Get them in the mix!

As well as adding instant rock 'n' roll attitude, safety pins work fantastically for adding a bold metallic statement. They're also great for teaming up with beads and diamant├ęs for an eclectic, detailed statement. Take a leaf out of the Alexander McQueen, Jeffrey Campbell or Tom Binns book and experiment with neons, metallics, monochrome fabrics and crystals in your safety pinning endeavours.

Let's get 'em on!

...Alternatively, you may decide that safety pins against block colour is a killer combination that needs no further action. Check out Charlotte Olympia's take on the trend for inspiration and just pile them on!

So it should seam

Where were you when Liz Hurley caused a stir in that Versace frock at the Four Weddings and a Funeral premiere? (Okay, if you were even born by then, showoffs!) Aside from quick-fix, no-sew practicality, adorning your seams with safety pins gets just the right balance of rebellion and sex appeal - provided you still leave the relevant areas to the imagination - culminating in a look so iconic it was revisited by Lady GaGa in Milan last October. Well, if it's good enough for GaGa, it's unsurprisingly proven more than fertile inspiration ground for Jeremy Scott and 3.1 Phillip Lim.

Full Feature

Is it the stark metallic hues that get you pinning or the stylish, swirling shape? Maybe you want to give your safety pin sartorial centre stage. making its unaltered design the key feature of your look, like with Henri Bendel's hair band. Maybe you want to keep the shape but change the colour to look like Genevieve Jones' design. If you want to get the creative, colourful look exemplified at McQ by Alexander McQueen, Rebecca Minkoff and Versus, play around with polymer clay, paints (including nail polish) and diamant├ęs for a personally customised look.

A novel twist

Are you so inspired by the famous safety pin you want to push its style potential to the limit? Tom Binns appears to be! Jennifer Fisher, Giles Brother and Juicy Couture have also been getting in on the act, twisting, stretching and encrusting safety pins until they take on a whole new form, yet still stay recognisable. Like what you see? Rather than try to bend safety pins (which can be tough to sculpt and break easily) use some thick wire and some metal panelling from old jewellery to replicate an oversized safety pin that's perfect for shaping.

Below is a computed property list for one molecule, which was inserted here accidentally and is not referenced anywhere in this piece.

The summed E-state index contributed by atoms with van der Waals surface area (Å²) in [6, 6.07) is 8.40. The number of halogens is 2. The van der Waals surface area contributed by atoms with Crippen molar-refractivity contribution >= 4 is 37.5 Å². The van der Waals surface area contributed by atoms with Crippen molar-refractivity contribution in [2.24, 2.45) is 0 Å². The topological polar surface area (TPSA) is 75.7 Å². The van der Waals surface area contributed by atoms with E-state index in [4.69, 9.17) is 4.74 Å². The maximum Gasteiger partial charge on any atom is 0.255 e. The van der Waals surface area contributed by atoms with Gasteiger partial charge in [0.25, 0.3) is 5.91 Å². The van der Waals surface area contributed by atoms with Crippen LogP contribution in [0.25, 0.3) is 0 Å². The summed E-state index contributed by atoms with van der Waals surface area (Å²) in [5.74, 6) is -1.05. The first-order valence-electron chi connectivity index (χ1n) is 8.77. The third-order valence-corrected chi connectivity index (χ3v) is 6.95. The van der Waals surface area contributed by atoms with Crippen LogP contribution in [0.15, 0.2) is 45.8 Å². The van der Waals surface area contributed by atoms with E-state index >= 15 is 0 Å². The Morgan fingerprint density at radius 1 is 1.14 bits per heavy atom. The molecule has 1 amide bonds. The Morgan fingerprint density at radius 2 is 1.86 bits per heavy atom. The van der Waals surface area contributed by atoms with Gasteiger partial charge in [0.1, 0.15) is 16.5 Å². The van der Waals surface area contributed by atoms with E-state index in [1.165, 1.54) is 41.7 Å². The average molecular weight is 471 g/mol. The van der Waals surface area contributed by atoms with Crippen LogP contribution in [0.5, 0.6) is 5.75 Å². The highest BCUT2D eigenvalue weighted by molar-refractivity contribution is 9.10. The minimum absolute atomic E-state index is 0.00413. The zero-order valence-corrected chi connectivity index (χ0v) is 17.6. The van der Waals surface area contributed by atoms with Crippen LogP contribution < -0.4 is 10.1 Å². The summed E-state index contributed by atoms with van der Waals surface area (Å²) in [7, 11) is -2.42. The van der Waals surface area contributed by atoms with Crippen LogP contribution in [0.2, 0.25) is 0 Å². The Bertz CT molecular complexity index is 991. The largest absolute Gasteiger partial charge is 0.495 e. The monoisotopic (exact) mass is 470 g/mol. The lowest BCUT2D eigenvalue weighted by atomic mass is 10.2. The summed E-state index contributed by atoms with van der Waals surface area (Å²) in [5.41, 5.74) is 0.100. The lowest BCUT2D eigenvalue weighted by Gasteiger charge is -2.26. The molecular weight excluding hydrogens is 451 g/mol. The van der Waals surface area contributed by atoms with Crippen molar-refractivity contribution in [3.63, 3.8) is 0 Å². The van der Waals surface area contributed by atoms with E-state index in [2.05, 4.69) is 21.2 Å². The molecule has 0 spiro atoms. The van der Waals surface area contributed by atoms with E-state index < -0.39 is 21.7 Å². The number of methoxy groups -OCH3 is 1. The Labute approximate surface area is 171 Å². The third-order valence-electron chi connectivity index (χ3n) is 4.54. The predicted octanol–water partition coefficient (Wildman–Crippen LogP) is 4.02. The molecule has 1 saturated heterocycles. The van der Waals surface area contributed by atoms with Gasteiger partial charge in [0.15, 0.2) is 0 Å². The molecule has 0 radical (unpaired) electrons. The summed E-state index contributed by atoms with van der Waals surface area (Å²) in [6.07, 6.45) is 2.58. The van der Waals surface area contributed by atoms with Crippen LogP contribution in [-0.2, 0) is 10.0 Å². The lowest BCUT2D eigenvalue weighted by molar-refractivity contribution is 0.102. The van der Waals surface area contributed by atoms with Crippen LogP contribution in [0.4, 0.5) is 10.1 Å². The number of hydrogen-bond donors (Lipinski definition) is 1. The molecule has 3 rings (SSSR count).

Wednesday, 8 May 2013

The Trends on Wednesday: Get The Picture

Skirting the trends of '13 we have the very beautiful, very artistic photo print fad. Add a touch of depth and illusion to your look with an oversized landscape motif or a blur or abstract pattern, while using its colour palette to detail your look with matching accessories, whether they be in melancholic blue or richly decadent plum hues. So far this season, photographic prints have clicked with Roberto Cavalli, Tara Jarmon and McQ by Alexander McQueen with a spectrum of colour, pattern and mood to suit every taste. What image will you go for?

Monday, 6 May 2013

Of Gems and Geometry: How to DIY a 3D geometric necklace

Still inspired by the geometric 3D jewellery trend? Got an hour to kill? Need inspiration? Chic Cheat can help...

You will need...

Gold picture hanging wire (about £1.50 from Wilkinson)

About 5 black drinking straws (free at all participating restaurants)


The string of an old necklace or pendant

Long nosed pliers


For the method I used...

Polymer clay

Fimo gold powder (about £3 if you shop around)


Pretty easy

A little fiddly in places and picture hanging wire splits really easily, which can be a headache when you're trying to join pieces together.


I'm going to say an hour each but, thanks to nearby distractions, I think I made heavier weather of it than I needed to. Also, I'd recommend a quicker, simpler method than the one I did (and learnt from) as I'll explain later on.

Wire it up...

I constructed each pyramid by making 3 flat wire triangles, joining the ends together by bending them back on themselves, hooking them together and locking them in place with a twist of the pliers; I inserted them into pieces of straw as I went along (not pictured).  Each side was 3cm long.

Here's a picture showing how I constructed the pyramids by adding extra sides, only I also inserted them into pieces of straw (again, not pictured).I also threaded the wire through a jump ring at the top.

After I made each pyramid, I threaded the cord through the jump rings at the top and alternated them with a 3cm straw "stoppers" so that they stayed spread out.